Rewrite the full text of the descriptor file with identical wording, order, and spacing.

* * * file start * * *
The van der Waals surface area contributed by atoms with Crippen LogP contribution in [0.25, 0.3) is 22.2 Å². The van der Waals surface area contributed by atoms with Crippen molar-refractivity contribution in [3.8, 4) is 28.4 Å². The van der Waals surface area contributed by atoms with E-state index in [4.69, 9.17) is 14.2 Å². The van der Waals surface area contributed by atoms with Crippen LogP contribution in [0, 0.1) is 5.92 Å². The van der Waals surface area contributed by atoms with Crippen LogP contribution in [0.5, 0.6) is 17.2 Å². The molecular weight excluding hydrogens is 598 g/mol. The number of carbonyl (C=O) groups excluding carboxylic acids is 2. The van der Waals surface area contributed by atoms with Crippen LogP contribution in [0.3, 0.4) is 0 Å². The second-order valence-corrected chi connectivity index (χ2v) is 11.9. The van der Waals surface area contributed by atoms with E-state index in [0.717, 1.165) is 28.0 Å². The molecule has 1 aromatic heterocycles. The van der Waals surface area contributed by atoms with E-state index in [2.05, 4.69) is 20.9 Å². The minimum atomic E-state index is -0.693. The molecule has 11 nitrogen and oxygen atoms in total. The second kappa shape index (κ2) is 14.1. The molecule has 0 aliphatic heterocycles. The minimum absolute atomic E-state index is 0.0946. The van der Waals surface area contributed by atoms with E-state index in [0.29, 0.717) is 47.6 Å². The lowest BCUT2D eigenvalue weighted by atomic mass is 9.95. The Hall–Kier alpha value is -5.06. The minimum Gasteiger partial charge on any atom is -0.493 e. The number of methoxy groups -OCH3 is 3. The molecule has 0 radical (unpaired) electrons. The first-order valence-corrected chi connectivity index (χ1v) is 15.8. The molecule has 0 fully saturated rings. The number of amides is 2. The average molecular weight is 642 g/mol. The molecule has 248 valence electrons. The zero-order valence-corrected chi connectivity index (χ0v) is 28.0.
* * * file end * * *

The van der Waals surface area contributed by atoms with Crippen LogP contribution in [0.25, 0.3) is 22.2 Å². The van der Waals surface area contributed by atoms with Crippen molar-refractivity contribution in [3.8, 4) is 28.4 Å². The van der Waals surface area contributed by atoms with E-state index in [4.69, 9.17) is 14.2 Å². The van der Waals surface area contributed by atoms with Crippen LogP contribution in [0, 0.1) is 5.92 Å². The van der Waals surface area contributed by atoms with Crippen LogP contribution in [0.5, 0.6) is 17.2 Å². The molecular weight excluding hydrogens is 598 g/mol. The number of carbonyl (C=O) groups excluding carboxylic acids is 2. The van der Waals surface area contributed by atoms with Crippen LogP contribution in [0.3, 0.4) is 0 Å². The second-order valence-corrected chi connectivity index (χ2v) is 11.9. The van der Waals surface area contributed by atoms with E-state index in [0.717, 1.165) is 28.0 Å². The molecule has 1 aromatic heterocycles. The van der Waals surface area contributed by atoms with E-state index in [2.05, 4.69) is 20.9 Å². The minimum atomic E-state index is -0.693. The molecule has 11 nitrogen and oxygen atoms in total. The second kappa shape index (κ2) is 14.1. The molecule has 0 aliphatic heterocycles. The minimum absolute atomic E-state index is 0.0946. The van der Waals surface area contributed by atoms with E-state index in [0.29, 0.717) is 47.6 Å². The lowest BCUT2D eigenvalue weighted by atomic mass is 9.95. The Hall–Kier alpha value is -5.06. The minimum Gasteiger partial charge on any atom is -0.493 e. The number of methoxy groups -OCH3 is 3. The molecule has 0 radical (unpaired) electrons. The first-order valence-corrected chi connectivity index (χ1v) is 15.8. The molecule has 0 fully saturated rings. The number of amides is 2. The average molecular weight is 642 g/mol. The molecule has 248 valence electrons. The zero-order valence-corrected chi connectivity index (χ0v) is 28.0.